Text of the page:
Opening Voluntary: Prelude on O Welt, ich muss dich lassen – J. G. Walther (1684-1748)
Final Voluntary: We Shall Overcome – LEVAS #227 (Those who wish may sing along)
“We shall overcome. We shall overcome. Deep in my heart I do believe we shall overcome. And I believe it because somehow the arc of the moral universe is long, but it bends towards justice. We shall overcome because Carlyle is right; “no lie can live forever”. We shall overcome because William Cullen Bryant is right; “truth crushed to earth will rise again”. We shall overcome because James Russell Lowell is right:.
Truth forever on the scaffold,
Wrong forever on the throne.
Yet that scaffold sways the future,
And behind the then unknown
Standeth God within the shadow,
Keeping watch above his own.
With this faith, we will be able to hew out of the mountain of despair a stone of hope. With this faith, we will be able to transform the jangling discords of our nation into a beautiful symphony of brotherhood. With this faith, we will be able to speed up the day. And in the words of prophecy, every valley shall be exalted. And every mountain and hill shall be made low. The rough places will be made plain and the crooked places straight. And the glory of the Lord shall be revealed and all flesh shall see it together. This will be a great day. This will be a marvelous hour. And at that moment—figuratively speaking in biblical words—the morning stars will sing together and the sons of God will shout for joy.”
Dr. Martin Luther King Jr.
Sermon at Temple Israel, Hollywood , CA
Opening Voluntary: Duo – Louis-Nicholas Clérambault (1676-1749)
Final Voluntary: Grand plein jeu – Louis-Nicholas Clérambault (1676-1749)
Our opening and closing voluntaries are both compositions of the French composer, Louis-Nicolas Clérambault. Clerambault was born in Paris in 1676 and came from a family of musicians. As a youth, he first studied violin and harpsichord and later became the pupil of French organist André Raison (d. 1719). He also studied voice and composition with Jean-Baptiste Moreau (1656-1733), court composer to Louis XIV. Clérambault was first organist of the Grands-Augustins and later succeeded Guillame-Gabriel Nivers (1632-1714) as the organist of the prestigious church of Saint-Sulpice. He was employed at the same time by the royal house of Saint-Cyr, an institution for young girls of impoverished nobility. He later succeeded his teacher, André Raison as organist of Saint-Jacques after Raison’s death in 1719. In addition to his work with the organ, Clérambault was a prolific composer of vocal music and wrote widely, both religiously and secularly, in the increasingly-popular, 18th century genre of the cantata, of which he is acknowledged the master of the French form. He also wrote many motets and other choral works for church use.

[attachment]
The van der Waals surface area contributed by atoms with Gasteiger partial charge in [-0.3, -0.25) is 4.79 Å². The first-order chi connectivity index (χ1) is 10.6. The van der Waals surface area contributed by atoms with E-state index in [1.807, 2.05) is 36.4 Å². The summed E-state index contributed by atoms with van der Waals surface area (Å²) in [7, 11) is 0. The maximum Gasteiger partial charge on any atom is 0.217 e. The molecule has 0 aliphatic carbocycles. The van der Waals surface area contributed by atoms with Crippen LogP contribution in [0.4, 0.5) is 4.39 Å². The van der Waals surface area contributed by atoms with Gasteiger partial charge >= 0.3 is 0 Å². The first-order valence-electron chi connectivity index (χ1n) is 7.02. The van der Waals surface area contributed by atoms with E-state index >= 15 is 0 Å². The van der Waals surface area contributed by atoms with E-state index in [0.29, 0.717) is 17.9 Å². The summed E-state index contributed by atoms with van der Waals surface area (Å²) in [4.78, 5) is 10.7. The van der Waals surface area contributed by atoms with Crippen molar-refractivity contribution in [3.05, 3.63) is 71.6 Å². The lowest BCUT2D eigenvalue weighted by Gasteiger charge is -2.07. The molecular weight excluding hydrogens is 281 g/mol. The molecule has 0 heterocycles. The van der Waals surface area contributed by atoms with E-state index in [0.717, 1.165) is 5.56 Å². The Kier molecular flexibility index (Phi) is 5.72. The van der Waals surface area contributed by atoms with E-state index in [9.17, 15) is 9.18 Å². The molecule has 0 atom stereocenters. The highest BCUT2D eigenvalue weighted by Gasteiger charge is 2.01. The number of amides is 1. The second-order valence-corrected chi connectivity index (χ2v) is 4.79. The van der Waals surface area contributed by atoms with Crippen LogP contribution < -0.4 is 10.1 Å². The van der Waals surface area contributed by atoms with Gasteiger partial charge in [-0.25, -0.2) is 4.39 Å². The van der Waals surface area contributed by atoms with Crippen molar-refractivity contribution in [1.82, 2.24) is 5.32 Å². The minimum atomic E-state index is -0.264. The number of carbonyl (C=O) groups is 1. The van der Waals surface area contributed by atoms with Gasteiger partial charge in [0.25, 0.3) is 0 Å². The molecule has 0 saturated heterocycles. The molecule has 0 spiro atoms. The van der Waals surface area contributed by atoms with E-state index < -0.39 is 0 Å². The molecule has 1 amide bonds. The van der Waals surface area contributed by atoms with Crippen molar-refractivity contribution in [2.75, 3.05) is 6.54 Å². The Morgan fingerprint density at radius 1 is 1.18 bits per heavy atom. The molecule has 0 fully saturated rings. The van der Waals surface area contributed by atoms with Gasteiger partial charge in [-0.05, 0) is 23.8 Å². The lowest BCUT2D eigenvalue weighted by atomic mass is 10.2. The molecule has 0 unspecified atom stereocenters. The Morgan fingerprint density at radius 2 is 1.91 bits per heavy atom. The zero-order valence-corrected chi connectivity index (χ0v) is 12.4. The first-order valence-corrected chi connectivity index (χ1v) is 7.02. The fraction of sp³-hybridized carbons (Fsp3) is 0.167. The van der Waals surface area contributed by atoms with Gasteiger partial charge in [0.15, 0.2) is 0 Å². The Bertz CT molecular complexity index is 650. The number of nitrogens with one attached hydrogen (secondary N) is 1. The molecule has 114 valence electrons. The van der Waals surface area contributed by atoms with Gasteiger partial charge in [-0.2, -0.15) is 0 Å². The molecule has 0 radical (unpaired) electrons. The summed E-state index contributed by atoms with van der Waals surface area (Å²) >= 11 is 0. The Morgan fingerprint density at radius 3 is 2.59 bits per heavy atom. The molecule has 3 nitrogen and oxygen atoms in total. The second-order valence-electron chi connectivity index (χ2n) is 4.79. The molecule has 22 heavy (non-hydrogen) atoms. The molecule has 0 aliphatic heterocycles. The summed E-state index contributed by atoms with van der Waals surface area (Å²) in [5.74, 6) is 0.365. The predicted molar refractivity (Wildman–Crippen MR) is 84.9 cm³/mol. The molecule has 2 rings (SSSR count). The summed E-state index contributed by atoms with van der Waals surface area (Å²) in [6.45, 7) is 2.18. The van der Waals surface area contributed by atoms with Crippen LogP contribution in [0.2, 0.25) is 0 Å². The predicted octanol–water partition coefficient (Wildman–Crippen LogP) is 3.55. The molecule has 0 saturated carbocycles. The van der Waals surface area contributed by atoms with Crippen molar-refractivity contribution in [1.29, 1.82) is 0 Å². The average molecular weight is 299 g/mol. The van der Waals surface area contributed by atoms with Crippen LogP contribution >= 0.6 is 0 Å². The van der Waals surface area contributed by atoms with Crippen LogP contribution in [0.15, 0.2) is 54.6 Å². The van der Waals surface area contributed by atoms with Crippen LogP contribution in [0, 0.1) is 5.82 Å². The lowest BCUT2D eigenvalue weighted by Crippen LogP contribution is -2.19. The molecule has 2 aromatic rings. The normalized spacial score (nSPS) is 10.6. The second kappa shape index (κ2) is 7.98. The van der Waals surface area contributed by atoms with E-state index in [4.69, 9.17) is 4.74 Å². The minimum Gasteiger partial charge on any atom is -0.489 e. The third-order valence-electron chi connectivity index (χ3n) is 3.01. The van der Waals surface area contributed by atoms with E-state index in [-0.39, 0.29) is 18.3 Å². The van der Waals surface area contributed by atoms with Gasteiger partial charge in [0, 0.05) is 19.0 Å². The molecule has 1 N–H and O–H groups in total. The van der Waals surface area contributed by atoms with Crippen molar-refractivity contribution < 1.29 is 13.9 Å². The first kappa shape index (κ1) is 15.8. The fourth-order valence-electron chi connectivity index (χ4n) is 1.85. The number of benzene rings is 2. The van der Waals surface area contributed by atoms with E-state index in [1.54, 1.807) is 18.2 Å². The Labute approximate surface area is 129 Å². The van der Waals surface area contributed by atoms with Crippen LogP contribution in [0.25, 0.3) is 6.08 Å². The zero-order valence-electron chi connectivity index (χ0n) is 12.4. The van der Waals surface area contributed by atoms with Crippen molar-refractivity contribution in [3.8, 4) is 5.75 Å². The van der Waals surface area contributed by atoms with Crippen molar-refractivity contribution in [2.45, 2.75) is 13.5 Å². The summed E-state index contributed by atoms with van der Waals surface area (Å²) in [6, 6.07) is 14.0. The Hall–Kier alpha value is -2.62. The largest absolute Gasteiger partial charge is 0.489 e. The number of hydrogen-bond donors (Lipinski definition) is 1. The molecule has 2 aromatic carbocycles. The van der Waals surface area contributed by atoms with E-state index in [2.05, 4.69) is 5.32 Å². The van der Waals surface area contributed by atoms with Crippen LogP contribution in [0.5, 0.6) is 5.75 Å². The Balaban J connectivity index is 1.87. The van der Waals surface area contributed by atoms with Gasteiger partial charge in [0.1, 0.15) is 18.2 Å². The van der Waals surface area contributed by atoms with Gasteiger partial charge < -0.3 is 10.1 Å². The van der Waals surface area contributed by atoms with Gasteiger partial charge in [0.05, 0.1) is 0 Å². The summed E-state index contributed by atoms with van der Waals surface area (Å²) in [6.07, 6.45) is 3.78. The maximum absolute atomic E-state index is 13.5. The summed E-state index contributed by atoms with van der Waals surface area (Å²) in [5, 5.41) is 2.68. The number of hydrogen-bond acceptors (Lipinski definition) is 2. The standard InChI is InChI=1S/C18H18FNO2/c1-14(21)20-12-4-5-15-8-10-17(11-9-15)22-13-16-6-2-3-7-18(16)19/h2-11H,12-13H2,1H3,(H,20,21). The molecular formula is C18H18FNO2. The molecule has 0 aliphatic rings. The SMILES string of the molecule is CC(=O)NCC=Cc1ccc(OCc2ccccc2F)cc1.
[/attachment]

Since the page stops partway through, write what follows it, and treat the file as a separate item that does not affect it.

His surviving organ work is known in his Premier Livre D’Orgue, “First (and unfortunately only) Organ Book,” published in 1710. This work consists of two “suites” based on the first and second Gregorian church “modes” or tones, the foundation of religious chant. He had originally intended to complete a suite on each of the 8 church modes, but only created works on the first and second. Both the opening and closing voluntaries are from the Suite du Premier Ton (Suite on the First Tone) in the Dorian mode. This “mode” corresponds to the scale on the piano on the white notes beginning with D, sometimes with a flatted ‘b’ (an “option exercised by Clérambault in this suite) and thus, most similar to our modern key of “D-minor.” These pieces, along with the rest of the collection are typical of French organ composition of the 17th and 18th centuries. The “Duo” is a fugue-style composition in two voices in which the supporting line frequently echoes and varies the themes introduced in the upper voice. The “Grand plein jeu” is a piece for full organ and, in the Livre D’Orgue, serves as the introduction for the suite and collection as a whole. It is in a grand, richly-ornamented style.